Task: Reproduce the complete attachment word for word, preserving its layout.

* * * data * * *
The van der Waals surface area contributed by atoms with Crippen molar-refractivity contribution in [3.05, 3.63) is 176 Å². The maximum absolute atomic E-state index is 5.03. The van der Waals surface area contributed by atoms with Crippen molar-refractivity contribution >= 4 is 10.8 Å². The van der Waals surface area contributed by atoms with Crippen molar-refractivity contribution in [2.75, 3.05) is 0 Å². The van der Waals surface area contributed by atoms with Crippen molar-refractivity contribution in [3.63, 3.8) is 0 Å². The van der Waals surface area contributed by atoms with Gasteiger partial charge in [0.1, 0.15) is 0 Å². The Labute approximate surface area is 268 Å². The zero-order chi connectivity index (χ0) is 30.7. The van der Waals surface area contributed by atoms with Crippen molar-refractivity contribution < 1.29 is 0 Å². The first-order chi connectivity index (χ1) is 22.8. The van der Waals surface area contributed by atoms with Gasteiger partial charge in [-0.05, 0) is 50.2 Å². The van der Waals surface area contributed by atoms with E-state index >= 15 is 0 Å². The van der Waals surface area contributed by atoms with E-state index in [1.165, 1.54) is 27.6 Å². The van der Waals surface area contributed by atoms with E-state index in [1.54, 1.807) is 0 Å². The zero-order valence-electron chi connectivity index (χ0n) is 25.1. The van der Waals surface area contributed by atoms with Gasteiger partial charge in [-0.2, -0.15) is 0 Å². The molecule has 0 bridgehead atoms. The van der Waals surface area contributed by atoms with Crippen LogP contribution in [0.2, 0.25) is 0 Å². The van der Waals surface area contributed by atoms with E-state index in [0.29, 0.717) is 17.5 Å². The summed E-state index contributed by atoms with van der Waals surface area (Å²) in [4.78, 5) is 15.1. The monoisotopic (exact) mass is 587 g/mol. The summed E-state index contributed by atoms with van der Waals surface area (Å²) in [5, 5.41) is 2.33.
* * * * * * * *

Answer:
The van der Waals surface area contributed by atoms with Crippen molar-refractivity contribution in [3.05, 3.63) is 176 Å². The maximum absolute atomic E-state index is 5.03. The van der Waals surface area contributed by atoms with Crippen molar-refractivity contribution >= 4 is 10.8 Å². The van der Waals surface area contributed by atoms with Crippen molar-refractivity contribution in [2.75, 3.05) is 0 Å². The van der Waals surface area contributed by atoms with Crippen molar-refractivity contribution in [3.63, 3.8) is 0 Å². The van der Waals surface area contributed by atoms with Gasteiger partial charge in [0.1, 0.15) is 0 Å². The Labute approximate surface area is 268 Å². The zero-order chi connectivity index (χ0) is 30.7. The van der Waals surface area contributed by atoms with Crippen molar-refractivity contribution < 1.29 is 0 Å². The first-order chi connectivity index (χ1) is 22.8. The van der Waals surface area contributed by atoms with Gasteiger partial charge in [-0.05, 0) is 50.2 Å². The van der Waals surface area contributed by atoms with E-state index >= 15 is 0 Å². The van der Waals surface area contributed by atoms with E-state index in [1.165, 1.54) is 27.6 Å². The van der Waals surface area contributed by atoms with E-state index in [1.54, 1.807) is 0 Å². The zero-order valence-electron chi connectivity index (χ0n) is 25.1. The van der Waals surface area contributed by atoms with Gasteiger partial charge in [-0.2, -0.15) is 0 Å². The molecule has 0 bridgehead atoms. The van der Waals surface area contributed by atoms with Crippen LogP contribution in [0.2, 0.25) is 0 Å². The van der Waals surface area contributed by atoms with E-state index in [0.29, 0.717) is 17.5 Å². The summed E-state index contributed by atoms with van der Waals surface area (Å²) in [4.78, 5) is 15.1. The monoisotopic (exact) mass is 587 g/mol. The summed E-state index contributed by atoms with van der Waals surface area (Å²) in [5, 5.41) is 2.33.